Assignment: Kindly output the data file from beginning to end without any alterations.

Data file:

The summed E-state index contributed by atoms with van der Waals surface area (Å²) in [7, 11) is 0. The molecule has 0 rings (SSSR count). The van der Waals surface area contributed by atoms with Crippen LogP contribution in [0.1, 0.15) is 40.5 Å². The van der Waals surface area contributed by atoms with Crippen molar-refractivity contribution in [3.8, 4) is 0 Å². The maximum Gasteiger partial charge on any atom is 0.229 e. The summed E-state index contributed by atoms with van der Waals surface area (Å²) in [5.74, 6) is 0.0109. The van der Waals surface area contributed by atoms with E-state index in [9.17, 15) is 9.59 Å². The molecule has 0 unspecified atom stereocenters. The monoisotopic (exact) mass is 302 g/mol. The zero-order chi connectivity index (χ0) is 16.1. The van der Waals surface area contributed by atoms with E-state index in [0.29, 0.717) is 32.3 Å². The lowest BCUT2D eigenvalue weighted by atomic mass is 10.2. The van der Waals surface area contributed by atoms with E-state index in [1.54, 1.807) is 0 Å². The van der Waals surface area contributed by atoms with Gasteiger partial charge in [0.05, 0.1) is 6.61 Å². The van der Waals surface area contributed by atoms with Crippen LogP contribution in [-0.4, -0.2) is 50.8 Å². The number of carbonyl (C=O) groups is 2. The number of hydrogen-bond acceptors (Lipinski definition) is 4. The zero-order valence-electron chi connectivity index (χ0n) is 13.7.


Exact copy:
The summed E-state index contributed by atoms with van der Waals surface area (Å²) in [7, 11) is 0. The molecule has 0 rings (SSSR count). The van der Waals surface area contributed by atoms with Crippen LogP contribution in [0.1, 0.15) is 40.5 Å². The van der Waals surface area contributed by atoms with Crippen molar-refractivity contribution in [3.8, 4) is 0 Å². The maximum Gasteiger partial charge on any atom is 0.229 e. The summed E-state index contributed by atoms with van der Waals surface area (Å²) in [5.74, 6) is 0.0109. The van der Waals surface area contributed by atoms with E-state index in [9.17, 15) is 9.59 Å². The molecule has 0 unspecified atom stereocenters. The monoisotopic (exact) mass is 302 g/mol. The zero-order chi connectivity index (χ0) is 16.1. The van der Waals surface area contributed by atoms with E-state index in [0.29, 0.717) is 32.3 Å². The lowest BCUT2D eigenvalue weighted by atomic mass is 10.2. The van der Waals surface area contributed by atoms with E-state index in [1.54, 1.807) is 0 Å². The van der Waals surface area contributed by atoms with Gasteiger partial charge in [0.05, 0.1) is 6.61 Å². The van der Waals surface area contributed by atoms with Crippen LogP contribution in [-0.4, -0.2) is 50.8 Å². The number of carbonyl (C=O) groups is 2. The number of hydrogen-bond acceptors (Lipinski definition) is 4. The zero-order valence-electron chi connectivity index (χ0n) is 13.7.